(I appreciate that in the example, the newer more expensive sail is at a slightly lower margin - but only slightly lower).

    Ian
     
  5. knot_moving

    knot_moving Member

    Likes Received:
    0
    Trophy Points:
    16
    Granted - I just made up the numbers in the various categories of sailors and and numbers of new sails they would buy. If people can provide more fidelity to those numbers then the business case would get clearer.

    My proposition is that if a business can't be made then there won't be an improved sail design.

    My use of the word "margin" is probably improper. What I was trying to do was identify the total amount of money that went towards the care and feeding of the whole supply chain - in other words, North sails, Vanguard, ILCA, the dealers, and anyone else getting a cut. Any new sail design will have to provide the same of more money in this pot.
     
  6. Deimos

    Deimos Member

    Likes Received:
    12
    Trophy Points:
    18
    I think that, given the way business measures its profit margin these days (i.e. as a percentage) then a more expensive sail (manufacturing cost) will require a larger amount of profit - because the "supply chain" would be expecting the same percentage which would be more actual money. an effect of the way economists measure profitability and in no way reflects the work people are doing or the service they are providing.

    Ian
     
  7. powergroove

    powergroove Member

    Likes Received:
    1
    Trophy Points:
    16

    really? Does the Class make money off each sail? What kind of absurd business practice is that...and if so, why do I still have to pay $40? Where is ALL of that money going? does it help me locally? will I benefit from it at my level of racing and competition(weekender, mid fleet, doesnt really care about winning, like the whole regatta concept, not just the race and the objectove of winning every race).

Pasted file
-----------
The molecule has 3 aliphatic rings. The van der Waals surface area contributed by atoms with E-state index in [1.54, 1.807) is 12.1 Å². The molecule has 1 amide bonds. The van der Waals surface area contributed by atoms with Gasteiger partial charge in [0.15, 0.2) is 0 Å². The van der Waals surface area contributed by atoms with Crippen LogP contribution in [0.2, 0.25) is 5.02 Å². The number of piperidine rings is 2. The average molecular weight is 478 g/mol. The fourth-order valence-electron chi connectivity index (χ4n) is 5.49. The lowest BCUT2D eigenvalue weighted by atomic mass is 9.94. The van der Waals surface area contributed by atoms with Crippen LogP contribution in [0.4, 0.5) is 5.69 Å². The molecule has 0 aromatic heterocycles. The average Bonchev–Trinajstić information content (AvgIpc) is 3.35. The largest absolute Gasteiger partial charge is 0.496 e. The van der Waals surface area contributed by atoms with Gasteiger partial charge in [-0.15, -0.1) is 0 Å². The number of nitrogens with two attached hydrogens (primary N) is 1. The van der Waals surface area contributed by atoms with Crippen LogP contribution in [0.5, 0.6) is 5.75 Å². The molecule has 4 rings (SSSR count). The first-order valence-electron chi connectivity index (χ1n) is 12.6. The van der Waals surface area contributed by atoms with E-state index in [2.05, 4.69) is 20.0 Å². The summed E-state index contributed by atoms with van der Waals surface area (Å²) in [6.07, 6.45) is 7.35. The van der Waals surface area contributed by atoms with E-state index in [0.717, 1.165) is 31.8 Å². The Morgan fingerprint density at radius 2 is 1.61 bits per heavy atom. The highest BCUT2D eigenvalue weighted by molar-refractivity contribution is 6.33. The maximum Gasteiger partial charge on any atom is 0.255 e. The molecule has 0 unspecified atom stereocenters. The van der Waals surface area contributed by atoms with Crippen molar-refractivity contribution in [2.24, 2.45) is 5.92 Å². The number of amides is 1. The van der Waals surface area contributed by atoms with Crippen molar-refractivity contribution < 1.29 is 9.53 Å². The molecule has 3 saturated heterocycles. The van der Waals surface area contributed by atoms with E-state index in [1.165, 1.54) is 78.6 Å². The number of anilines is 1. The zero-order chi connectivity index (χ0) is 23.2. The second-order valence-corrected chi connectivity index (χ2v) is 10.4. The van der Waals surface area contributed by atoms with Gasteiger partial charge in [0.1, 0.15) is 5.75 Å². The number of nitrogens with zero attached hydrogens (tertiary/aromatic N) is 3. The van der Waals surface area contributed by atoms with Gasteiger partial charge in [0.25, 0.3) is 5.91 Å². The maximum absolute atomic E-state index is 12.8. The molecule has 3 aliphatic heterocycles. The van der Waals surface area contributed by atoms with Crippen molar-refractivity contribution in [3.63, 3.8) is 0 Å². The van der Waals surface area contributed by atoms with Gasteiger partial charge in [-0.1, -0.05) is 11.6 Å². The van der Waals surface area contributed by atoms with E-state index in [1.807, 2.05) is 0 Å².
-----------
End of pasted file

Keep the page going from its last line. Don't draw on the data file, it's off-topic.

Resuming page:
dont get me wrong, I try to do my best, but Im not in it for the money or the glory, so really what does my money go for?
    I pay to race, my club covers the regatta insurance, Im not looking for a coach or a sponsor, our club furnishes all the racing equipment, so Im wondering if I should pony up again this year...and BTW, why cant it be yearly dues, not based on the calendar year( I just paid in Septemeber/October and my dues are due again)
    Someone in the know give me a compelling argument, thanks
     
  8. torrid

    torrid Just sailing

    Likes Received:
    55
    Trophy Points:
    48
    OK, I'm going to ask a really dumb question. Why do we need to go to a $1000 sail?
     
  9. knot_moving

    knot_moving Member

    Likes Received:
    0
    Trophy Points:
    16
    So I was really hoping this thread would get people to chime in with different (and hopefully better) information on the number of sailors in the classes I assigned them to, and better info on the number of sails they buy.